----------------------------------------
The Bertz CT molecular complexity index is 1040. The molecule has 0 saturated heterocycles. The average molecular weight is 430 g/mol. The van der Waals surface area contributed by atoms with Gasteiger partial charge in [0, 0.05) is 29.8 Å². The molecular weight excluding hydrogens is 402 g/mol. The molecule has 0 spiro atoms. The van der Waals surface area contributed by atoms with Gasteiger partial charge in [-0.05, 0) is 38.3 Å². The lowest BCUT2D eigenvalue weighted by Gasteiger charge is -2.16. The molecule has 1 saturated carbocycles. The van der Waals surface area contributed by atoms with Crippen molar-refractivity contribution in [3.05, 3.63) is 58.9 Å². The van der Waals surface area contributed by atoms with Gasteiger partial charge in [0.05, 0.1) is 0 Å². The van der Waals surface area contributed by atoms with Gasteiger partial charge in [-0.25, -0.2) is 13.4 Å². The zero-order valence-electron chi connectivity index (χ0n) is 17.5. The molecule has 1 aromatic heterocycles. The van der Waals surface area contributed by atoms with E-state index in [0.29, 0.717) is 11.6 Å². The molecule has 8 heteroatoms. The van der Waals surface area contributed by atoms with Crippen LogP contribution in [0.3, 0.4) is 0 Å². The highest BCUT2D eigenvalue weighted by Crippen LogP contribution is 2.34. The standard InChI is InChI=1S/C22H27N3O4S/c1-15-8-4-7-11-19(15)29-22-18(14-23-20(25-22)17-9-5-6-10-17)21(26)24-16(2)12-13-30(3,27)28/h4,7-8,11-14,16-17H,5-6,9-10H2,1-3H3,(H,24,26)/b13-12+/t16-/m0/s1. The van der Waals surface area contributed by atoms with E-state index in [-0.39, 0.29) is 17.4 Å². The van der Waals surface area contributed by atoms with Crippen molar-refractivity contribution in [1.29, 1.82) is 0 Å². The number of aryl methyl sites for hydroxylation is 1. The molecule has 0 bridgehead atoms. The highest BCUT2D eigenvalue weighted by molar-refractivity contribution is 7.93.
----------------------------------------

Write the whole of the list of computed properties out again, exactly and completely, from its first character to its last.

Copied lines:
The Bertz CT molecular complexity index is 1040. The molecule has 0 saturated heterocycles. The average molecular weight is 430 g/mol. The van der Waals surface area contributed by atoms with Gasteiger partial charge in [0, 0.05) is 29.8 Å². The molecular weight excluding hydrogens is 402 g/mol. The molecule has 0 spiro atoms. The van der Waals surface area contributed by atoms with Gasteiger partial charge in [-0.05, 0) is 38.3 Å². The lowest BCUT2D eigenvalue weighted by Gasteiger charge is -2.16. The molecule has 1 saturated carbocycles. The van der Waals surface area contributed by atoms with Crippen molar-refractivity contribution in [3.05, 3.63) is 58.9 Å². The van der Waals surface area contributed by atoms with Gasteiger partial charge in [0.05, 0.1) is 0 Å². The van der Waals surface area contributed by atoms with Gasteiger partial charge in [-0.25, -0.2) is 13.4 Å². The zero-order valence-electron chi connectivity index (χ0n) is 17.5. The molecule has 1 aromatic heterocycles. The van der Waals surface area contributed by atoms with E-state index in [0.29, 0.717) is 11.6 Å². The molecule has 8 heteroatoms. The van der Waals surface area contributed by atoms with Crippen LogP contribution in [0.3, 0.4) is 0 Å². The highest BCUT2D eigenvalue weighted by Crippen LogP contribution is 2.34. The standard InChI is InChI=1S/C22H27N3O4S/c1-15-8-4-7-11-19(15)29-22-18(14-23-20(25-22)17-9-5-6-10-17)21(26)24-16(2)12-13-30(3,27)28/h4,7-8,11-14,16-17H,5-6,9-10H2,1-3H3,(H,24,26)/b13-12+/t16-/m0/s1. The van der Waals surface area contributed by atoms with E-state index in [-0.39, 0.29) is 17.4 Å². The van der Waals surface area contributed by atoms with Crippen molar-refractivity contribution in [1.29, 1.82) is 0 Å². The number of aryl methyl sites for hydroxylation is 1. The molecule has 0 bridgehead atoms. The highest BCUT2D eigenvalue weighted by molar-refractivity contribution is 7.93.